PLASTIC EATING CATERPILLAR

Step into any kindergarten class allowed in America and you'll surely find Eric Carle's classic books, The Hungry Caterpillar, in a library.

Step into any kindergarten class allowed in America and you’ll surely find Eric Carle’s classic books, The Hungry Caterpillar, in a library. The popular book, first published in 1969, will come to you as a children’s story. What happens if we come across a real-world version of the Very Hungry Caterpillar? Every caterpillar can be claimed to be very hungry, and when they eat for life, they tend to metamorphosis. But there’s a caterpillar that looks more hungry than most.

According to an article by the BBC’s Helen Briggs, researchers at the University of Cambridge discovered that wax caterpillars, known to digest wax, could similarly break down chemical bonds in plastic.

The Cambridge research team discovered that this very hungry caterpillar could eat the polyethylene used to make grocery bags and food packs in an hour. It can sort out a disposable market bag in about an hour. However, assuming that such a plastic naturally takes a long time to dissolve, it turns out that the digestion of the caterpillar can dramatically accelerate this process.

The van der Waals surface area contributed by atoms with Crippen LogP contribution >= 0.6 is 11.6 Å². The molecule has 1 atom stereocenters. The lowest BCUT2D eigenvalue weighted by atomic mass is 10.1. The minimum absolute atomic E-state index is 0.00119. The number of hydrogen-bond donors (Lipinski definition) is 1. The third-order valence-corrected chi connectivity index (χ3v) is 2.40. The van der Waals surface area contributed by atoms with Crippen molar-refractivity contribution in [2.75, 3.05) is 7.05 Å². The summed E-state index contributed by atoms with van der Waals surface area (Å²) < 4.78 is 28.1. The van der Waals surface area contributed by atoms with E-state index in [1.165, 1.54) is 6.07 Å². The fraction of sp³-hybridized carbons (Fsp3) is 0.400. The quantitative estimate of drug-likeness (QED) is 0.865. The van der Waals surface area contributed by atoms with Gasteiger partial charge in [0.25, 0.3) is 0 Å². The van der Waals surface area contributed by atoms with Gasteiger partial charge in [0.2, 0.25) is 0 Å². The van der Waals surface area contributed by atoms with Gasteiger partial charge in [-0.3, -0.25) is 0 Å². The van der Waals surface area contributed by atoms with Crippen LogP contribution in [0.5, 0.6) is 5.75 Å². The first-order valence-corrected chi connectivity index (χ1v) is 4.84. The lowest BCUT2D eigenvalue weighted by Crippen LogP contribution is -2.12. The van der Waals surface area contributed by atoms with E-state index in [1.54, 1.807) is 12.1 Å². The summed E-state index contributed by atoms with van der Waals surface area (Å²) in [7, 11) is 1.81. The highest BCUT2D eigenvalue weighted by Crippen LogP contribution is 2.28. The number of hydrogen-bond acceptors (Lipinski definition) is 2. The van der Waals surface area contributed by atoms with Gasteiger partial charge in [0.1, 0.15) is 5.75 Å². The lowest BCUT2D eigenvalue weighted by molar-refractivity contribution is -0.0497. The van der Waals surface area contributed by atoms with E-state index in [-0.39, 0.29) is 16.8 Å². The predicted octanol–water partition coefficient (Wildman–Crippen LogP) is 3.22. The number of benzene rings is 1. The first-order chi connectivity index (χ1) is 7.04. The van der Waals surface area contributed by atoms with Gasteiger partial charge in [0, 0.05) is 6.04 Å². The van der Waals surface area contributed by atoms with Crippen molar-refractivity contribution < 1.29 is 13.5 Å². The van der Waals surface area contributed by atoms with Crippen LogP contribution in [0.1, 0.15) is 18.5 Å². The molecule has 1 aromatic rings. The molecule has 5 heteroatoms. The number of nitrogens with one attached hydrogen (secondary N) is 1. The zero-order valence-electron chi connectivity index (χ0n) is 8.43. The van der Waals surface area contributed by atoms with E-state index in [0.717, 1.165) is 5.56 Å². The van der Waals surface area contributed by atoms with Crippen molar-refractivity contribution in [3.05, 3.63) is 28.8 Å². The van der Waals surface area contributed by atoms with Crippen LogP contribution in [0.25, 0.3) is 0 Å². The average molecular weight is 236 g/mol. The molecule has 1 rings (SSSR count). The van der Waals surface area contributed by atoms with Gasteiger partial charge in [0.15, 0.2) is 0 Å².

One of the biochemists in the research team. Paolo Bombelli says; What details of this process should be fully understood. Scientists hope to find the way to use what they have learned and plan to apply it to many plastics thrown every day, thanks to wax worm caterpillars.

Around 80 million tons of polyethylene plastics are produced every year around the world. Considering how much of this plastic is accumulated in our waste bins, the appetite of these small larvae can make a huge difference. Jennifer Lavers, a research scientist at the University of Tasmania, was part of the team investigating this interesting phenomenon. She explained that Henderson Island sits at the foot of a South Pacific paradise, a vortex of powerful ocean currents. For this reason, a toy soldier lost in the ocean swims for years following the currents and eventually stops traveling on the white sandy beaches of the small island.


Lavers’s team estimates that about 13,000 wastes per day land ashore. How can hungry wax caterpillars at Cambridge University have an impact on millions of pieces of plastic found on Henderson Island? Or the plastic in our dumps? Bombelli and his research team want to find a way to accelerate the natural degradation of plastics. Maybe their very hungry caterpillars are the key to unlocking this process.

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